Historians often refer to past events which took place prior to their narrative's proper past - that is, they refer to a 'plupast'. This past embedded in the past can be evoked by characters as well as by the historian in his own voice. It can bring into play other texts, but can also draw on lieux de memoire or on material objects. The articles assembled in this volume explore the manifold forms of the plupast in Greek and Roman historians from Herodotus to Appian. The authors demonstrate that the plupast is a powerful tool for the creation of historical meaning. Moreover, the acts of memory embedded in the historical narrative parallel to some degree the historian's activity of recording the past. The plupast thereby allows Greek and Roman historians to reflect on how (not) to write history and gains metahistorical significance. In shedding new light on the temporal complexity and the subtle forms of self-conscious reflection in the works of ancient historians, Time and Narrative in Ancient Historiography significantly enhances our understanding of their narrative art.
Jonas Grethlein is Professor in Classics at Heidelberg University. He is the author of The Greeks and their Past: Poetry, Oratory and History in Fifth-Century Greece (Cambridge, 2010). Christopher B. Krebs is Associate Professor of Classics at Harvard University, Massachusetts, co-chair of the Classical Traditions Seminar at the Humanities Center and Professeur Invite at the Ecole Normale Superieure. He is the author of, most recently, A Most Dangerous Book: Tacitus' Germania from the Roman Empire to the Third Reich (2011).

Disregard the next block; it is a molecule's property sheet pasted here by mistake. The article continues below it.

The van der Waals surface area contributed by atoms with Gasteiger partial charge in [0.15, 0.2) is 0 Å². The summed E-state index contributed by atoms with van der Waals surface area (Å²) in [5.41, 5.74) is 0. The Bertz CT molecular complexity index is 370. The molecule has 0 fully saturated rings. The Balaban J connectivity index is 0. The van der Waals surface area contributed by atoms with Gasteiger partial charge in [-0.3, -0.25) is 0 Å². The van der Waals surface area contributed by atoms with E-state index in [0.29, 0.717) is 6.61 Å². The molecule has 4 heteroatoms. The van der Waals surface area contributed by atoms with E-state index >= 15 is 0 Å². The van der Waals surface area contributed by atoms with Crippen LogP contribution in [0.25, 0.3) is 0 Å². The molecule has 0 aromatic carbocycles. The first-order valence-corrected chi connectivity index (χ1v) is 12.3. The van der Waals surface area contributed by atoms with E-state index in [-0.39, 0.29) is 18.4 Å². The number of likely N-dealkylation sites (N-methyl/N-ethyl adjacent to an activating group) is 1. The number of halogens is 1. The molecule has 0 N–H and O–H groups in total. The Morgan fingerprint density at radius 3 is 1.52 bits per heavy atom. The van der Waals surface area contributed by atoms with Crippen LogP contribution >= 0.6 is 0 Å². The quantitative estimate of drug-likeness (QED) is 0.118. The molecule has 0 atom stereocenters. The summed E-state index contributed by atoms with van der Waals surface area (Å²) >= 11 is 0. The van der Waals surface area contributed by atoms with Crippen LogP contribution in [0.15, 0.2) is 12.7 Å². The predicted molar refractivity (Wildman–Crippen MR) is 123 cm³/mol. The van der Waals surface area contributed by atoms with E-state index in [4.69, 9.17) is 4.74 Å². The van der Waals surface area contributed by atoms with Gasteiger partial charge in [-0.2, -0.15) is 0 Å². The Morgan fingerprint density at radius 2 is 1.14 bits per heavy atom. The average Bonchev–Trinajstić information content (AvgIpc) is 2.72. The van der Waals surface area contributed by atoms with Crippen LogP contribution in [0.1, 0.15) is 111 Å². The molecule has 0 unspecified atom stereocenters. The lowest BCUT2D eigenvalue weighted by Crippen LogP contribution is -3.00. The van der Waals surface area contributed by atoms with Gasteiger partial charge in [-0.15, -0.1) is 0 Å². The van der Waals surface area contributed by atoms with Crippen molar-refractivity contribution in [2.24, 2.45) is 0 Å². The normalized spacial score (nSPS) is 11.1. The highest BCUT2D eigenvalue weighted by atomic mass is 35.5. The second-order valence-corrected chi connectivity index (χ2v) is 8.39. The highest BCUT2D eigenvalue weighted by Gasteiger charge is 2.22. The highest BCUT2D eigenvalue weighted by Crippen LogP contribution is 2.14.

1. The historian's plupast: introductory remarks on its forms and functions Jonas Grethlein and Christopher B. Krebs; 2. Speaker's past and plupast: Herodotus in the light of elegy and lyric Deborah Boedeker; 3. The mythic plupast in Herodotus Emily Baragwanath; 4. The use and abuse of history in the Plataean debate (Thuc. 3.52-68) Jonas Grethlein; 5. The plupast in Xenophon's Hellenica Tim Rood; 6. Magna mihi copia est memorandi: modes of historiography in the speeches of Caesar and Cato (Sallust, Bellum Catilinae 51-4) Andrew Feldherr; 7. Negotiating the plupast: Dionysius of Halicarnassus and Roman self-definition Clemence Schultze; 8. M. Manlius Capitolinus: the metaphorical plupast and metahistorical reflections Christopher B. Krebs; 9. Repetita bellorum ciuilium memoria: the remembrance of civil war and its literature in Tacitus, Histories 1.50 Timothy Joseph; 10. Mimesis and the (plu)past in Plutarch's Lives Alexei Zadorojnyi; 11. War stories: the uses of the plupast in Appian Luke Pitcher.
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